The March/April issue of Spirituality and Health has several nice articles and an intriguing picture that I presume is the library at Trinity College in Dublin. At a quick first glance, the arched ceilings and dark wood look like some antiquated train station. Then the eye zeroes in books, rows of books, floors of books, enough books one could get lost in the stacks as well as the pages.
In an accompanying article, Thomas Moore urges readers to not give up reading books the old fashioned way, in hand-held volumes. He acknowledges new technology and plans to buy an electronic reader himself. However, he sees books as holy objects and libraries as holy places: he urges us to make a place in our homes for a library and to work to save our local libraries. I am ahead of Moore on this one, having worked for my local library and having had DH build bookcases in four rooms and a hallway of our home. I do occasionally have to weed the books down to keep books within these bookcases. Otherwise the overflow would be like the trash piles in Shel Silverstein’s poem about Cynthia Stout who never took the garbage out!
Another above average article speaks about 87 year old Debra Szekely, founder of several well known health spas in her lifetime such as California’s Golden Door. Szekely’s most choice bit of advice is to be aware of how we use our time. She says we ARE how we use our time. She has a strategy for using colored pencils or crayons to mark a past week of one’s daily calendar. The colored coded markings will show you how your time was used and guide you to making desired changes in your life.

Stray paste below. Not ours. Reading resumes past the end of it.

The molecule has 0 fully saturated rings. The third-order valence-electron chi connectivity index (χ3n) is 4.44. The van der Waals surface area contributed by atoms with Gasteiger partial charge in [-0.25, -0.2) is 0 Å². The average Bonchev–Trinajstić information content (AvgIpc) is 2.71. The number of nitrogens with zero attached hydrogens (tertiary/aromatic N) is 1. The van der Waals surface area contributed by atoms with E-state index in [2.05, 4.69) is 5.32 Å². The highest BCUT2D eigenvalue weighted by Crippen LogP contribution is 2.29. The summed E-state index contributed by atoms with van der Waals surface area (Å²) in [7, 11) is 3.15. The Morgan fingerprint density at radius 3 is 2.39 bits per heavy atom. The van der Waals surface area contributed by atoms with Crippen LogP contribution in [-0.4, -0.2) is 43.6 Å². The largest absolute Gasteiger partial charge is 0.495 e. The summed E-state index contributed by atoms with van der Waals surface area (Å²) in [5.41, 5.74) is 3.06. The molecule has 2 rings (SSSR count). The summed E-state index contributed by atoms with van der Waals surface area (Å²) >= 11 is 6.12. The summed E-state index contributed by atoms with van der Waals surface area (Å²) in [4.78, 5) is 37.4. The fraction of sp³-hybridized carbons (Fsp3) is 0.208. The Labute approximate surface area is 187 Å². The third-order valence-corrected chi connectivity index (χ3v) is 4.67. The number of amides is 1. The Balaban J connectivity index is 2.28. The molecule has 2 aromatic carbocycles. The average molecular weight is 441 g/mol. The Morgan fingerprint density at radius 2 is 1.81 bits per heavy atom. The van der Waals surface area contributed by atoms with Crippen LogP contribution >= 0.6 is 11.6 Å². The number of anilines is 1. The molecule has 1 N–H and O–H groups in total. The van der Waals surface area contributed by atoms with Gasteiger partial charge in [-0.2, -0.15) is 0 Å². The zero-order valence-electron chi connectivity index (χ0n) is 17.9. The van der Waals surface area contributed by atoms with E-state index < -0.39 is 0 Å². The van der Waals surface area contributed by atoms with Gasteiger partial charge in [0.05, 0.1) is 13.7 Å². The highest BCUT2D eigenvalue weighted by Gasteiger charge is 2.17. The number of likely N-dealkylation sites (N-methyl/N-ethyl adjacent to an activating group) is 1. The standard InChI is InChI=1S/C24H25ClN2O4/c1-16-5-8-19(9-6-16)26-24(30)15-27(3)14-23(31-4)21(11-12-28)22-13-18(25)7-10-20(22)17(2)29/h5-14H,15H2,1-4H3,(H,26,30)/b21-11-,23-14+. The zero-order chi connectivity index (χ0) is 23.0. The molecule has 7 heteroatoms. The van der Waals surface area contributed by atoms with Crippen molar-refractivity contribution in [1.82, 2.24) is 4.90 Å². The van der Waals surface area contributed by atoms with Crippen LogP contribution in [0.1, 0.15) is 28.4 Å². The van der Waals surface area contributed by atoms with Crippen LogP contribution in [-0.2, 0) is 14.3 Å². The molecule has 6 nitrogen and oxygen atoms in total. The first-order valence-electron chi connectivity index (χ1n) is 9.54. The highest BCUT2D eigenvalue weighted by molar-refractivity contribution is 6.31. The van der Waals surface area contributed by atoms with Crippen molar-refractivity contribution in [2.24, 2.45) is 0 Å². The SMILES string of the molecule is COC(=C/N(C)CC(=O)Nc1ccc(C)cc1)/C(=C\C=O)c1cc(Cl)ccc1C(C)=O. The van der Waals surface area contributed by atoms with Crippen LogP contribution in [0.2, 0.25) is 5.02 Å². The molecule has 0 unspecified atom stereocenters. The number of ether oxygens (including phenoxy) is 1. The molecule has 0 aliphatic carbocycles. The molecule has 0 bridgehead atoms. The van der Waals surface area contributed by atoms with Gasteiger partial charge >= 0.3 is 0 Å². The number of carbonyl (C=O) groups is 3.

While some articles in the magazine might be too liberal for some readers, most have some grain of thought worth consideration. The issue’s last page has three tips for Spring Cleaning our lives: Get rid of “stuff”, spend more time on meaningful activities, and start buying, spending and wasting less. While DH is redoing the bathroom, I am weeding through drawers and closets tossing out as much “stuff” as I can bear to part with now. It is amazing how non-materialistic we are at this house, yet how each closet and drawer seems to be full. I can part with pealed sweaters, old magazines, sugar bowls with no lids, but how do I toss out a coin purse my dad, who is no longer here, gave me when I was six years old? Knowing that my children will know nothing about that cheap, yellowed piece of 1950’s plastic and will send it sailing to the dumpster faster than a paper plane still does not make it easier to toss now. But I will keep weeding other things and maybe the little purse can stay a tad longer, despite its useless “stuff” classification!